When humans see their children about to eat something they shouldn't, we can simply tell them, "Don't eat that. It'll make you sick." Those who listen to this advice are spared the painful experience of learning that lesson for themselves. While other animals can't sit their offspring down for a good talking-to, that doesn't mean they are unable to instruct their descendants about potential harms.
For instance, the microscopic roundworm Caenorhabditis elegans feeds on bacteria such as Pseudomonas aeruginosa. However, certain environmental conditions can cause P. aeruginosa to change in such a way that it becomes pathogenic—that is, it sickens worms that eat it. In 2019, researchers in the Murphy lab showed that when worm mothers are made ill by P. aeruginosa, they learn to avoid the bacterium. Not only that, but their offspring, all the way down to their great-great grandchildren, somehow also know to avoid the bacterium. After four generations, though, the transgenerational avoidance behavior disappears, letting the worms return to feeding on the bacterium once more.
C. elegans has been so intensively studied that we not only know the identity (e.g., neuron, muscle cell, intestinal cell, etc.) of every cell in its body, but also the order in which it appears during embryonic development. Nonetheless, the worm still manages to surprise us with complex behaviors such as transgenerational avoidance. What causes this behavior? Initial work by the Murphy lab showed that other types of pathogenic bacteria didn't cause avoidance behavior in offspring, indicating the behavior is specific to pathogenic P. aeruginosa. Furthermore, the researchers showed that avoidance of pathogenic P. aeruginosa is controlled by one particular worm neuron. But several questions about the phenomenon remained, so the team continued to investigate.
"We wondered how the worms can know the identity of the bacteria they are eating," said Coleen Murphy, a professor of molecular biology and the Lewis-Sigler Institute for Integrative Genomics (LSI) and the senior author of a paper detailing the team's findings in the journal Nature.
To investigate this question, two Murphy lab researchers—associate research scholar Rachel Kaletsky and graduate student Rebecca Moore—fed worms with a harmless bacterium that had been spiked with different materials isolated from pathogenic P. aeruginosa. These materials included substances involved in the bacterium's metabolic processes, as well as bacterial genetic material. The latter is composed of three classes of molecules: DNA, which can be thought of as a cookbook containing recipes for all the proteins the organism needs to make to survive; messenger RNAs, which are copies of individual recipes that are read out to build proteins; and small RNAs, which don't code for proteins but instead perform regulatory functions in cells, often by promoting the destruction of messenger RNAs.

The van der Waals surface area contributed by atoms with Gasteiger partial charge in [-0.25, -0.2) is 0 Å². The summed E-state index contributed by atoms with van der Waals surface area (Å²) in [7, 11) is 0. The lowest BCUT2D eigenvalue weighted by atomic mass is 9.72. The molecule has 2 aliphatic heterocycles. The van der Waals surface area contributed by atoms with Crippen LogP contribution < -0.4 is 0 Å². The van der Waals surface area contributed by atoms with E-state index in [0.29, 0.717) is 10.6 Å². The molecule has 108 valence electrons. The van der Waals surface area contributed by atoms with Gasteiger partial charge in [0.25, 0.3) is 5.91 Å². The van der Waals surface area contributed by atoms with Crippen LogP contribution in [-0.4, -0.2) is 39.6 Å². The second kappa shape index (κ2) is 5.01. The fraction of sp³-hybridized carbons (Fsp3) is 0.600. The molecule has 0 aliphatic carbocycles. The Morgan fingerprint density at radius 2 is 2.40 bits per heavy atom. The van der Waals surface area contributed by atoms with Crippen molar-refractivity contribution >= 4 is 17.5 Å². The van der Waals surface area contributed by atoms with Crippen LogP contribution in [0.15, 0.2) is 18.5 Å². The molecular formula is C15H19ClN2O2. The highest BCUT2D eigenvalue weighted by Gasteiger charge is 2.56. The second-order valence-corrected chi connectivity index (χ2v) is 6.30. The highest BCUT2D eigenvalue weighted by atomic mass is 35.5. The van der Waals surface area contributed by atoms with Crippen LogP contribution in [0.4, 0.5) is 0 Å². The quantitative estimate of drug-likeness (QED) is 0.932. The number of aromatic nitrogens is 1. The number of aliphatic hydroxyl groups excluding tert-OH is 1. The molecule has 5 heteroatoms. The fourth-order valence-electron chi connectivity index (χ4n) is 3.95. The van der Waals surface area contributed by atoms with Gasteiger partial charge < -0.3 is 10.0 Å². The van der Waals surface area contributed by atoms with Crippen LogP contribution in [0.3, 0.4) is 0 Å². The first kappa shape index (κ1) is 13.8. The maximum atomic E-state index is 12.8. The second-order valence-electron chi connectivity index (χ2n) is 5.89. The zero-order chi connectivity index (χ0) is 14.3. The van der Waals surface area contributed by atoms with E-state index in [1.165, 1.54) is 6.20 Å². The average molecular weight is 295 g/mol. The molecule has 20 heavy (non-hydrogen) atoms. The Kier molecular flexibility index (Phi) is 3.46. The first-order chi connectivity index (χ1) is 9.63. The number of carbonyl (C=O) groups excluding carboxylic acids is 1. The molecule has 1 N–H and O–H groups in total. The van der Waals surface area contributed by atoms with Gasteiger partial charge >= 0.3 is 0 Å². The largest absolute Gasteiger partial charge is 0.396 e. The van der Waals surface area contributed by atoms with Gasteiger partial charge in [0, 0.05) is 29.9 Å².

"Instead of a signal from the metabolites that the bacteria produce, as we had originally expected, we found that the worms 'read' the small RNAs that bacteria make, particularly small RNAs that correlate with the pathogenic state of the bacteria," said Murphy. In fact, the researchers discovered that inherited avoidance behavior requires one specific bacterial small RNA, called P11.
"The bacterial work that Geoff Vrla in Zemer Gitai's lab did was critical for proving that the key small RNA was P11," said Murphy.
"The P11 small RNA itself doesn't even make the worms sick—just detecting the presence of P11 is enough to make the worms avoid the bacteria, and to pass it on to four generations of progeny," she adds.
Kaletsky, Moore, and their colleagues found that once a worm has eaten the bacterium, P11 is absorbed and processed by the worm intestine, then it finds its way into the worm's eggs and sperm. (C. elegans mothers are hermaphrodites, so they possess both types of reproductive cells and can self-fertilize.) From there, P11 is conveyed to the neuron that controls avoidant behavior in the mother, where it causes destruction of worm messenger RNAs that encode a protein called macoilin. Loss of the messenger RNAs prevents manufacture of this protein, and this in turn causes the worm to avoid the pathogenic bacterium. P11's presence in the worm's reproductive cells also ensures it is available to subsequent generations of worms.
"As far as we know, this is the first example found of an animal host 'reading' the small RNA of a pathogen and evolving a response that helps it stay healthier, a kind of nascent adaptive immune system response," said Murphy.
"There are only a few examples of such inter-species molecular communication via small RNAs, and even fewer examples of adaptive transgenerational behavioral changes in response to small RNAs," said Julie Claycomb, the Canada Research Chair in Small RNA Biology at the University of Toronto, who was not involved in the work.
"This study sets a high standard for understanding the molecular mechanisms governing such phenomena, and opens a novel area of investigation going forward," added Claycomb.
- This press release was originally published on Princeton University's Department of Molecular Biology website